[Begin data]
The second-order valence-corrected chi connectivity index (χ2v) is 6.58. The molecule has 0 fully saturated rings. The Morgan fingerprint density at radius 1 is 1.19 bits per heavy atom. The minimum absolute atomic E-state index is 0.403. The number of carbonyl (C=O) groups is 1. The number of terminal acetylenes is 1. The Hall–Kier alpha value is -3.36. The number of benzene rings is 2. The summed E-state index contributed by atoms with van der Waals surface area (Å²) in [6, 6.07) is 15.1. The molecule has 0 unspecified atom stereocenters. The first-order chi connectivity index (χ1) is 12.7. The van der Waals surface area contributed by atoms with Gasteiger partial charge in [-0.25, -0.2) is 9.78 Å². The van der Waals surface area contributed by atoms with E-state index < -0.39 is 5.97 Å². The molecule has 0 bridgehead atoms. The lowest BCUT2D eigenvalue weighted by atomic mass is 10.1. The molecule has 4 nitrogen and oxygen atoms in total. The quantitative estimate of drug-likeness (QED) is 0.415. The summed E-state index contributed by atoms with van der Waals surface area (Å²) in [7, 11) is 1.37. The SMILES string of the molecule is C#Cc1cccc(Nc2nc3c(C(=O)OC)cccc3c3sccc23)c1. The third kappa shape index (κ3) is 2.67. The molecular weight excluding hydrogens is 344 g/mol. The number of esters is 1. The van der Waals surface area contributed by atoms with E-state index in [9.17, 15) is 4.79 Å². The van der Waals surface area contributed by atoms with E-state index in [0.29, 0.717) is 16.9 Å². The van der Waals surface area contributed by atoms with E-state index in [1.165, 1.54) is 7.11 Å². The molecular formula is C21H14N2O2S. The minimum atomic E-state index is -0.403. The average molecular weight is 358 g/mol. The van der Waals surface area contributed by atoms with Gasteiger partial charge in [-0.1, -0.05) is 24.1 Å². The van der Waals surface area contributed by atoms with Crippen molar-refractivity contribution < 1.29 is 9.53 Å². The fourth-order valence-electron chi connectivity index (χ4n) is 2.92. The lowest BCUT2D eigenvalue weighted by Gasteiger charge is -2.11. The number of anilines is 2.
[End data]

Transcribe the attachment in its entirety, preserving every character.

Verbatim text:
The second-order valence-corrected chi connectivity index (χ2v) is 6.58. The molecule has 0 fully saturated rings. The Morgan fingerprint density at radius 1 is 1.19 bits per heavy atom. The minimum absolute atomic E-state index is 0.403. The number of carbonyl (C=O) groups is 1. The number of terminal acetylenes is 1. The Hall–Kier alpha value is -3.36. The number of benzene rings is 2. The summed E-state index contributed by atoms with van der Waals surface area (Å²) in [6, 6.07) is 15.1. The molecule has 0 unspecified atom stereocenters. The first-order chi connectivity index (χ1) is 12.7. The van der Waals surface area contributed by atoms with Gasteiger partial charge in [-0.25, -0.2) is 9.78 Å². The van der Waals surface area contributed by atoms with E-state index < -0.39 is 5.97 Å². The molecule has 0 bridgehead atoms. The lowest BCUT2D eigenvalue weighted by atomic mass is 10.1. The molecule has 4 nitrogen and oxygen atoms in total. The quantitative estimate of drug-likeness (QED) is 0.415. The summed E-state index contributed by atoms with van der Waals surface area (Å²) in [7, 11) is 1.37. The SMILES string of the molecule is C#Cc1cccc(Nc2nc3c(C(=O)OC)cccc3c3sccc23)c1. The third kappa shape index (κ3) is 2.67. The molecular weight excluding hydrogens is 344 g/mol. The number of esters is 1. The van der Waals surface area contributed by atoms with E-state index in [9.17, 15) is 4.79 Å². The van der Waals surface area contributed by atoms with E-state index in [0.29, 0.717) is 16.9 Å². The van der Waals surface area contributed by atoms with E-state index in [1.165, 1.54) is 7.11 Å². The molecular formula is C21H14N2O2S. The minimum atomic E-state index is -0.403. The average molecular weight is 358 g/mol. The van der Waals surface area contributed by atoms with Gasteiger partial charge in [-0.1, -0.05) is 24.1 Å². The van der Waals surface area contributed by atoms with Crippen molar-refractivity contribution < 1.29 is 9.53 Å². The fourth-order valence-electron chi connectivity index (χ4n) is 2.92. The lowest BCUT2D eigenvalue weighted by Gasteiger charge is -2.11. The number of anilines is 2.